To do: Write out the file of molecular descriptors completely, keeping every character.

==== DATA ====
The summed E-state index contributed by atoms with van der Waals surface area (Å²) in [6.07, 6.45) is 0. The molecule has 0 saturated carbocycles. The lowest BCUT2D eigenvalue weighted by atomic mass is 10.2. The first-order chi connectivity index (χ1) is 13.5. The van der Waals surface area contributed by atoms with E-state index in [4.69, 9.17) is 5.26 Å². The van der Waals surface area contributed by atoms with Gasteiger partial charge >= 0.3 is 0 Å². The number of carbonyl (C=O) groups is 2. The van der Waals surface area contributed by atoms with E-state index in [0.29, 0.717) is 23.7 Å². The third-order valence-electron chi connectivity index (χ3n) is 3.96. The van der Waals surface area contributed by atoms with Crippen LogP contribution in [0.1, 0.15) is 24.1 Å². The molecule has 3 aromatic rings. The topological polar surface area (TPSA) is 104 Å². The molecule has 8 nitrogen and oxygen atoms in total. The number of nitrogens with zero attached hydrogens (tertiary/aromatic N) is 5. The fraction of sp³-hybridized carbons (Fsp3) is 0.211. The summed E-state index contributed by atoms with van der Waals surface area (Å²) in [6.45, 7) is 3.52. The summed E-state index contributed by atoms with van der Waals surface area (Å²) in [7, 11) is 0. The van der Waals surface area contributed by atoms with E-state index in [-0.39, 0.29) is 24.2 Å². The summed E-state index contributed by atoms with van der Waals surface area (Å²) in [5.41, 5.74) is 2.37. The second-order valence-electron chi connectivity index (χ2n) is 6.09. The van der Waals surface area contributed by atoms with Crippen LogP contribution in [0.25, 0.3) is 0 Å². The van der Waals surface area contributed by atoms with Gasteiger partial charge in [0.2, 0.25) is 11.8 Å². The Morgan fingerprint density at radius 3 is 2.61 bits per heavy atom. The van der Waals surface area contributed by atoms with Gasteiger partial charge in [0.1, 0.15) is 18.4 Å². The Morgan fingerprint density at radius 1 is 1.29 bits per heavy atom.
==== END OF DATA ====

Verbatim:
The summed E-state index contributed by atoms with van der Waals surface area (Å²) in [6.07, 6.45) is 0. The molecule has 0 saturated carbocycles. The lowest BCUT2D eigenvalue weighted by atomic mass is 10.2. The first-order chi connectivity index (χ1) is 13.5. The van der Waals surface area contributed by atoms with E-state index in [4.69, 9.17) is 5.26 Å². The van der Waals surface area contributed by atoms with Gasteiger partial charge >= 0.3 is 0 Å². The number of carbonyl (C=O) groups is 2. The van der Waals surface area contributed by atoms with E-state index in [0.29, 0.717) is 23.7 Å². The third-order valence-electron chi connectivity index (χ3n) is 3.96. The van der Waals surface area contributed by atoms with Crippen LogP contribution in [0.1, 0.15) is 24.1 Å². The molecule has 3 aromatic rings. The topological polar surface area (TPSA) is 104 Å². The molecule has 8 nitrogen and oxygen atoms in total. The number of nitrogens with zero attached hydrogens (tertiary/aromatic N) is 5. The fraction of sp³-hybridized carbons (Fsp3) is 0.211. The summed E-state index contributed by atoms with van der Waals surface area (Å²) in [6.45, 7) is 3.52. The summed E-state index contributed by atoms with van der Waals surface area (Å²) in [7, 11) is 0. The van der Waals surface area contributed by atoms with E-state index in [-0.39, 0.29) is 24.2 Å². The summed E-state index contributed by atoms with van der Waals surface area (Å²) in [5.41, 5.74) is 2.37. The second-order valence-electron chi connectivity index (χ2n) is 6.09. The van der Waals surface area contributed by atoms with Crippen LogP contribution in [0.25, 0.3) is 0 Å². The van der Waals surface area contributed by atoms with Gasteiger partial charge in [0.2, 0.25) is 11.8 Å². The Morgan fingerprint density at radius 3 is 2.61 bits per heavy atom. The van der Waals surface area contributed by atoms with Gasteiger partial charge in [0.1, 0.15) is 18.4 Å². The Morgan fingerprint density at radius 1 is 1.29 bits per heavy atom.